2011, People, Stories and Articles

Sam Fleming

Blina Station,
West Kimberley, WA

In 2004, Sam Fleming returned to her hometown of Quirindi, NSW and found that all her friends were having babies. She laughs, “I didn’t want to have babies, so I ran away, pretty much!”

She couldn’t believe it when she landed a jillaroo job at Meda Station, near Derby, WA, in 2005. “It was like, Righteo! I could barely ride a horse, and didn’t know much about cattle.”

The next two years were spent at Meda, and then she ventured south, working for six months in abattoirs near Perth. She then headed back to the Northern Territory to Avon Downs and Austral Downs, where she continued to learn more about riding horses. “I think I’m a little bit better rider than I used to be. I still don’t like frisky horses… I’m no hero!”

Sam enjoys working out in the stock camp. “If I can be out riding and stuff, I prefer it. She’d recently done three weeks of relief cooking. “That’ll be the go when I’m old and retired.”

Most women working in the cattle industry stay for a year or two at most, but with six years’ experience, Sam is an exception. When she first started at Meda, she “wanted to bail at first… it was so hot, and there I was, picking up cement in the house paddock.” She was indignant. “I was meant to be riding horses! I didn’t understand the whole mustering thing, and if Matt Wood (now Manager at Blina) and Rob (Pup) Olsen (now Head Stockman at Meda) hadn’t screamed at me for three months straight, I wouldn’t have come good. They actually made me work! After that, I loved it. You’ve got to be ready to give it a go.”

It’s obvious this young woman has embraced station life, making the most of all opportunities. She is enthusiastic about low stress stock handling, which Jumbuck station managers implement as part of their programs. She also loves getting into the local rodeos, and has recently completed a Cert 4 in Agriculture. “It helps you along, and it’s going to help me get into Uni to study nursing next year. The interviewer said it proves I can study, and work. I need to get a grown up job before I fall apart physically. I’m not ready to leave the Kimberley, so I’ll study in Broome. I’m not really ready to leave stations either, but I’ve gotta do it soon, or I’ll never get round to it.”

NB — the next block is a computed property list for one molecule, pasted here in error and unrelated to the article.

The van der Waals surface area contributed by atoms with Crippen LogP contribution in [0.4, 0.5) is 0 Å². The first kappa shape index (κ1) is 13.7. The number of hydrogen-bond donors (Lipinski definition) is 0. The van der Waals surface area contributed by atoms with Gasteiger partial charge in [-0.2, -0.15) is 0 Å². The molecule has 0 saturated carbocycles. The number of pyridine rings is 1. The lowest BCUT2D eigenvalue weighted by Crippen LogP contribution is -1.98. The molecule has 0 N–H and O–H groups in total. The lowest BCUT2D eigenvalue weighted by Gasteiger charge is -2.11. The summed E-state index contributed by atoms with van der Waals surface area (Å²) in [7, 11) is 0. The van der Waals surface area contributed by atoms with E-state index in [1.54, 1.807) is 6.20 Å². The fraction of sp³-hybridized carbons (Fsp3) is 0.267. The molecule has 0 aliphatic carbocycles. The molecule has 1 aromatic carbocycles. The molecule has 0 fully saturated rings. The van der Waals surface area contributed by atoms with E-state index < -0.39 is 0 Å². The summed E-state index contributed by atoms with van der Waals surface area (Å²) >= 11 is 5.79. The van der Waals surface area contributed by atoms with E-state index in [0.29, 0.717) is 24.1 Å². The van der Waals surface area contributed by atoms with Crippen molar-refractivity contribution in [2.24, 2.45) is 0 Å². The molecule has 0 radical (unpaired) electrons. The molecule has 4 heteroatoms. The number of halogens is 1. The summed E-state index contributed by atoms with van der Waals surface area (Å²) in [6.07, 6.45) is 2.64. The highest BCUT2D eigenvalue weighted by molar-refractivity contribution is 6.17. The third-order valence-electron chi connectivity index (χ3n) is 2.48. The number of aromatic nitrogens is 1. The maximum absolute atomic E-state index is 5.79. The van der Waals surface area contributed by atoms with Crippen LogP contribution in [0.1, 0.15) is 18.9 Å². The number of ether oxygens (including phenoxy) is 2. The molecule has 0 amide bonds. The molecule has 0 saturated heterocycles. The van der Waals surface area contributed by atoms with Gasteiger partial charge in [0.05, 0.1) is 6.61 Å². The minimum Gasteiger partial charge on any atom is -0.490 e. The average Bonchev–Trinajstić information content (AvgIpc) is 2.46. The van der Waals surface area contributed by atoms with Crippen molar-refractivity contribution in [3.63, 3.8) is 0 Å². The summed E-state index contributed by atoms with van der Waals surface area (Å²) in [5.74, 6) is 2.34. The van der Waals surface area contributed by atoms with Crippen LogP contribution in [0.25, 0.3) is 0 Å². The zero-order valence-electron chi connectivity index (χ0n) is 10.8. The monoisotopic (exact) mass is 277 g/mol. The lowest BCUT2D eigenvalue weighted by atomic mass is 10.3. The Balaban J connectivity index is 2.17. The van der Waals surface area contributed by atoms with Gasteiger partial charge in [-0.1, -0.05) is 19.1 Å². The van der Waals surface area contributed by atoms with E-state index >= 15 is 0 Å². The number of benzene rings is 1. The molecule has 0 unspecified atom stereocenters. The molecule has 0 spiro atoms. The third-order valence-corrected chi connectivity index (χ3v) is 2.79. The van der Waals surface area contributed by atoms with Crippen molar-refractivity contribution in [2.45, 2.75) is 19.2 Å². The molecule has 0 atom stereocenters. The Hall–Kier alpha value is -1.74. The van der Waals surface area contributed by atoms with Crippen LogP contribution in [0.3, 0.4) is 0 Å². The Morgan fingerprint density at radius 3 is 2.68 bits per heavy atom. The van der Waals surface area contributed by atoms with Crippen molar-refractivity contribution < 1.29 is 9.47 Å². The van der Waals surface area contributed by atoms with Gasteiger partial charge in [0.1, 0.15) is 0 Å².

Meanwhile, Sam is, “happy to be a jillaroo, ’cos that’s what I am. I can’t justify being called a ringer. I’ve got none of the skills those ‘ol’ fellas had, twenty, thirty years ago. They worked hard with stuff-all food; they were skilled horseman, and worked out of bronco yards.” All we can say is, “Sam, you’ve got a ringer’s heart, and nursing profession, here she comes!”

Kent Saddlery appreciates long term customers like Sam, who support our business on a regular basis and give our hard working staff a boost. “Your office staff are just so nice. They’re just lovely girls. You ring them up and they have a chat and ask you how you are.”

A word from Matt Wood:
“It has been a rewarding experience to see Samie come from the girl she was when she rocked up at Meda, to the one she is today. She stuck it out and made something of herself. She is such a character, and not too many people don’t remember Sam. I’d bet money she will be back in the bush before long, either rattling head stockmen, or rattling pans in the kitchen.”